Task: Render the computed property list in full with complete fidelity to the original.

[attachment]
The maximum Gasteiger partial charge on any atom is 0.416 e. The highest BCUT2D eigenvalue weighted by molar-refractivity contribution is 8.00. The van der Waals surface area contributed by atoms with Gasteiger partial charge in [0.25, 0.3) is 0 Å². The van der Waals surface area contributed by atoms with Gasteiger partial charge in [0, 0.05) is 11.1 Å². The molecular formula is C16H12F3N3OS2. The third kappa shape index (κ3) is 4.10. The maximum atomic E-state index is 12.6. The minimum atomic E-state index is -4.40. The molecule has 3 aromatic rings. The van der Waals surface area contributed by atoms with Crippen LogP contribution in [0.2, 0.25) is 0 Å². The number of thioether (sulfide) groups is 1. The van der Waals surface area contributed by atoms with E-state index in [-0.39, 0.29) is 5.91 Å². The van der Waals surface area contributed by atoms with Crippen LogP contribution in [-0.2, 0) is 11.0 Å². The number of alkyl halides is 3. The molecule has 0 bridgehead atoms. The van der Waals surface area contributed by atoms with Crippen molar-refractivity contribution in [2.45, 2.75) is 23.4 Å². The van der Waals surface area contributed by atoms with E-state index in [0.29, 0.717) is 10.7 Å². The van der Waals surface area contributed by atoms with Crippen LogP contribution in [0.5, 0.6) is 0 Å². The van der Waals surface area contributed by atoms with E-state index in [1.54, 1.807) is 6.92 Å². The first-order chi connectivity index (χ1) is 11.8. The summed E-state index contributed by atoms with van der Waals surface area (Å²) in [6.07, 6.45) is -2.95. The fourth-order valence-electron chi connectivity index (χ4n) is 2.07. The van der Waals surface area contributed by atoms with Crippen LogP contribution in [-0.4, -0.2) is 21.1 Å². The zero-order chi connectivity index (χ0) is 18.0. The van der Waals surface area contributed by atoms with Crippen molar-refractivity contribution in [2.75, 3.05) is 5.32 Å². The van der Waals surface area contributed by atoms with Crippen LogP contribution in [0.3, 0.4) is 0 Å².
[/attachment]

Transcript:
The maximum Gasteiger partial charge on any atom is 0.416 e. The highest BCUT2D eigenvalue weighted by molar-refractivity contribution is 8.00. The van der Waals surface area contributed by atoms with Gasteiger partial charge in [0.25, 0.3) is 0 Å². The van der Waals surface area contributed by atoms with Gasteiger partial charge in [0, 0.05) is 11.1 Å². The molecular formula is C16H12F3N3OS2. The third kappa shape index (κ3) is 4.10. The maximum atomic E-state index is 12.6. The minimum atomic E-state index is -4.40. The molecule has 3 aromatic rings. The van der Waals surface area contributed by atoms with Crippen LogP contribution in [0.2, 0.25) is 0 Å². The number of thioether (sulfide) groups is 1. The van der Waals surface area contributed by atoms with E-state index in [-0.39, 0.29) is 5.91 Å². The van der Waals surface area contributed by atoms with Crippen LogP contribution in [-0.2, 0) is 11.0 Å². The number of alkyl halides is 3. The molecule has 0 bridgehead atoms. The van der Waals surface area contributed by atoms with Crippen molar-refractivity contribution in [2.45, 2.75) is 23.4 Å². The van der Waals surface area contributed by atoms with E-state index in [0.29, 0.717) is 10.7 Å². The van der Waals surface area contributed by atoms with Crippen LogP contribution in [0.5, 0.6) is 0 Å². The van der Waals surface area contributed by atoms with E-state index in [1.54, 1.807) is 6.92 Å². The first-order chi connectivity index (χ1) is 11.8. The summed E-state index contributed by atoms with van der Waals surface area (Å²) in [6.07, 6.45) is -2.95. The fourth-order valence-electron chi connectivity index (χ4n) is 2.07. The van der Waals surface area contributed by atoms with Crippen LogP contribution in [-0.4, -0.2) is 21.1 Å². The zero-order chi connectivity index (χ0) is 18.0. The van der Waals surface area contributed by atoms with Crippen molar-refractivity contribution in [2.75, 3.05) is 5.32 Å². The van der Waals surface area contributed by atoms with Crippen LogP contribution in [0.3, 0.4) is 0 Å².